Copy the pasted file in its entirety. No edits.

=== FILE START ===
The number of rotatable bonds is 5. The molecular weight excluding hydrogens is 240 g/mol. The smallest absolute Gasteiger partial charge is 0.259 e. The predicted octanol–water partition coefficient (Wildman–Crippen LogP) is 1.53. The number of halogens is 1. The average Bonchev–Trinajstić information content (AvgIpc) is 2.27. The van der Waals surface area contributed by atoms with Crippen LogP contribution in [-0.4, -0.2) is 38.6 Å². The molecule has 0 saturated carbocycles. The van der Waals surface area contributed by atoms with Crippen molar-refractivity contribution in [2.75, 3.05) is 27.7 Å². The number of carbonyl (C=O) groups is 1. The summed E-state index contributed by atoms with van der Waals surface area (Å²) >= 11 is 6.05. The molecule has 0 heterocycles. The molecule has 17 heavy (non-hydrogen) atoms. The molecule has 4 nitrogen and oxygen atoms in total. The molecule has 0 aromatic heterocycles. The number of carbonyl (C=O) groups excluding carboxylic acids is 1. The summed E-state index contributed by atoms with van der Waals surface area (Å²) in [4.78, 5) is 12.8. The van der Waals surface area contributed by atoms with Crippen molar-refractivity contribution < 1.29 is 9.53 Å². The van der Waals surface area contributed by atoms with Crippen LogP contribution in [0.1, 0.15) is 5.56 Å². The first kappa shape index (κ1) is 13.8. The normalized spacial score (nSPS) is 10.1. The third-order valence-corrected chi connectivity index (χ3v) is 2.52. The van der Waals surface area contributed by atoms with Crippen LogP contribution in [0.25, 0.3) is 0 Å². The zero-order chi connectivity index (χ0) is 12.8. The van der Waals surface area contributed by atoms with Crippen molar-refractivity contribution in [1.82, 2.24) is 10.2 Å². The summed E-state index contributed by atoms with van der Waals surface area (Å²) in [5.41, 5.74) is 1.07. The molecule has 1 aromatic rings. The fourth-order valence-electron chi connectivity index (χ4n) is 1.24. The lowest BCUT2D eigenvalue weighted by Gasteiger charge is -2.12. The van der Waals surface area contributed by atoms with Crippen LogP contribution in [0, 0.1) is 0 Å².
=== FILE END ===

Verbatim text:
The number of rotatable bonds is 5. The molecular weight excluding hydrogens is 240 g/mol. The smallest absolute Gasteiger partial charge is 0.259 e. The predicted octanol–water partition coefficient (Wildman–Crippen LogP) is 1.53. The number of halogens is 1. The average Bonchev–Trinajstić information content (AvgIpc) is 2.27. The van der Waals surface area contributed by atoms with Crippen LogP contribution in [-0.4, -0.2) is 38.6 Å². The molecule has 0 saturated carbocycles. The van der Waals surface area contributed by atoms with Crippen molar-refractivity contribution in [2.75, 3.05) is 27.7 Å². The number of carbonyl (C=O) groups is 1. The summed E-state index contributed by atoms with van der Waals surface area (Å²) >= 11 is 6.05. The molecule has 0 heterocycles. The molecule has 17 heavy (non-hydrogen) atoms. The molecule has 4 nitrogen and oxygen atoms in total. The molecule has 0 aromatic heterocycles. The number of carbonyl (C=O) groups excluding carboxylic acids is 1. The summed E-state index contributed by atoms with van der Waals surface area (Å²) in [4.78, 5) is 12.8. The van der Waals surface area contributed by atoms with Crippen molar-refractivity contribution < 1.29 is 9.53 Å². The van der Waals surface area contributed by atoms with Crippen LogP contribution in [0.1, 0.15) is 5.56 Å². The first kappa shape index (κ1) is 13.8. The normalized spacial score (nSPS) is 10.1. The third-order valence-corrected chi connectivity index (χ3v) is 2.52. The van der Waals surface area contributed by atoms with Crippen LogP contribution in [0.25, 0.3) is 0 Å². The zero-order chi connectivity index (χ0) is 12.8. The van der Waals surface area contributed by atoms with Crippen molar-refractivity contribution in [1.82, 2.24) is 10.2 Å². The summed E-state index contributed by atoms with van der Waals surface area (Å²) in [5.41, 5.74) is 1.07. The molecule has 1 aromatic rings. The fourth-order valence-electron chi connectivity index (χ4n) is 1.24. The lowest BCUT2D eigenvalue weighted by Gasteiger charge is -2.12. The van der Waals surface area contributed by atoms with Crippen LogP contribution in [0, 0.1) is 0 Å².